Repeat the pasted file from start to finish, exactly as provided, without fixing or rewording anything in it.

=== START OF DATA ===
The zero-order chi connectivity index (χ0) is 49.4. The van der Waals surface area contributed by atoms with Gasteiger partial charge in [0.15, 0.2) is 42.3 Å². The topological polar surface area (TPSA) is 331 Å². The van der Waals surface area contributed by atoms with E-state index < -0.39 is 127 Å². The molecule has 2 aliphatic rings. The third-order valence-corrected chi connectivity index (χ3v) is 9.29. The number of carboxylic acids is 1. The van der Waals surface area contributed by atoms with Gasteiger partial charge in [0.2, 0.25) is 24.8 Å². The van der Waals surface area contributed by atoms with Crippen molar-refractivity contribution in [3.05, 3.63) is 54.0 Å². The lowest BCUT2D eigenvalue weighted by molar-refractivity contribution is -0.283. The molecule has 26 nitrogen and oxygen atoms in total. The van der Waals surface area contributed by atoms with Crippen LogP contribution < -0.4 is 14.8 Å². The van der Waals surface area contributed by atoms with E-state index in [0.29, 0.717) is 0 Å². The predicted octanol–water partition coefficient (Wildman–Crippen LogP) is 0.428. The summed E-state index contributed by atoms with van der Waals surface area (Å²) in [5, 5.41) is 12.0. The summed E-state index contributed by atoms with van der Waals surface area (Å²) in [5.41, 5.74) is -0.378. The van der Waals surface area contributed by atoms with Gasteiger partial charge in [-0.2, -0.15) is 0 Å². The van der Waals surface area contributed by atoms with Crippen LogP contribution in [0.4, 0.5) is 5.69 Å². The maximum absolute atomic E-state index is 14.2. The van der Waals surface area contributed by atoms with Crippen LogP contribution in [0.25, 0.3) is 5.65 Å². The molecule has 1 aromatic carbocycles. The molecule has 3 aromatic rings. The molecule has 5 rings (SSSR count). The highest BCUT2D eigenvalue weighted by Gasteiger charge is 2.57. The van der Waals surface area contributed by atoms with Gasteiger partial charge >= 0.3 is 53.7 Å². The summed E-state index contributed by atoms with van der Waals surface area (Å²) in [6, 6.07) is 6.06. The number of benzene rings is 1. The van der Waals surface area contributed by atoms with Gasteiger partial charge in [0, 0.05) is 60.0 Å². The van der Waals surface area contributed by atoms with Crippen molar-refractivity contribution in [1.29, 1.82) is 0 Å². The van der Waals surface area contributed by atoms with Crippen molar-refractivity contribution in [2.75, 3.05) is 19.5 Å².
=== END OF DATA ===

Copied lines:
The zero-order chi connectivity index (χ0) is 49.4. The van der Waals surface area contributed by atoms with Gasteiger partial charge in [0.15, 0.2) is 42.3 Å². The topological polar surface area (TPSA) is 331 Å². The van der Waals surface area contributed by atoms with E-state index < -0.39 is 127 Å². The molecule has 2 aliphatic rings. The third-order valence-corrected chi connectivity index (χ3v) is 9.29. The number of carboxylic acids is 1. The van der Waals surface area contributed by atoms with Gasteiger partial charge in [0.2, 0.25) is 24.8 Å². The van der Waals surface area contributed by atoms with Crippen molar-refractivity contribution in [3.05, 3.63) is 54.0 Å². The lowest BCUT2D eigenvalue weighted by molar-refractivity contribution is -0.283. The molecule has 26 nitrogen and oxygen atoms in total. The van der Waals surface area contributed by atoms with Crippen LogP contribution < -0.4 is 14.8 Å². The van der Waals surface area contributed by atoms with E-state index in [0.29, 0.717) is 0 Å². The predicted octanol–water partition coefficient (Wildman–Crippen LogP) is 0.428. The summed E-state index contributed by atoms with van der Waals surface area (Å²) in [5, 5.41) is 12.0. The summed E-state index contributed by atoms with van der Waals surface area (Å²) in [5.41, 5.74) is -0.378. The van der Waals surface area contributed by atoms with Gasteiger partial charge in [-0.2, -0.15) is 0 Å². The van der Waals surface area contributed by atoms with Crippen LogP contribution in [0.4, 0.5) is 5.69 Å². The maximum absolute atomic E-state index is 14.2. The van der Waals surface area contributed by atoms with Crippen LogP contribution in [0.25, 0.3) is 5.65 Å². The molecule has 1 aromatic carbocycles. The molecule has 3 aromatic rings. The molecule has 5 rings (SSSR count). The highest BCUT2D eigenvalue weighted by Gasteiger charge is 2.57. The van der Waals surface area contributed by atoms with Gasteiger partial charge >= 0.3 is 53.7 Å². The summed E-state index contributed by atoms with van der Waals surface area (Å²) in [6, 6.07) is 6.06. The number of benzene rings is 1. The van der Waals surface area contributed by atoms with Gasteiger partial charge in [0, 0.05) is 60.0 Å². The van der Waals surface area contributed by atoms with Crippen molar-refractivity contribution in [1.29, 1.82) is 0 Å². The van der Waals surface area contributed by atoms with Crippen molar-refractivity contribution in [2.75, 3.05) is 19.5 Å².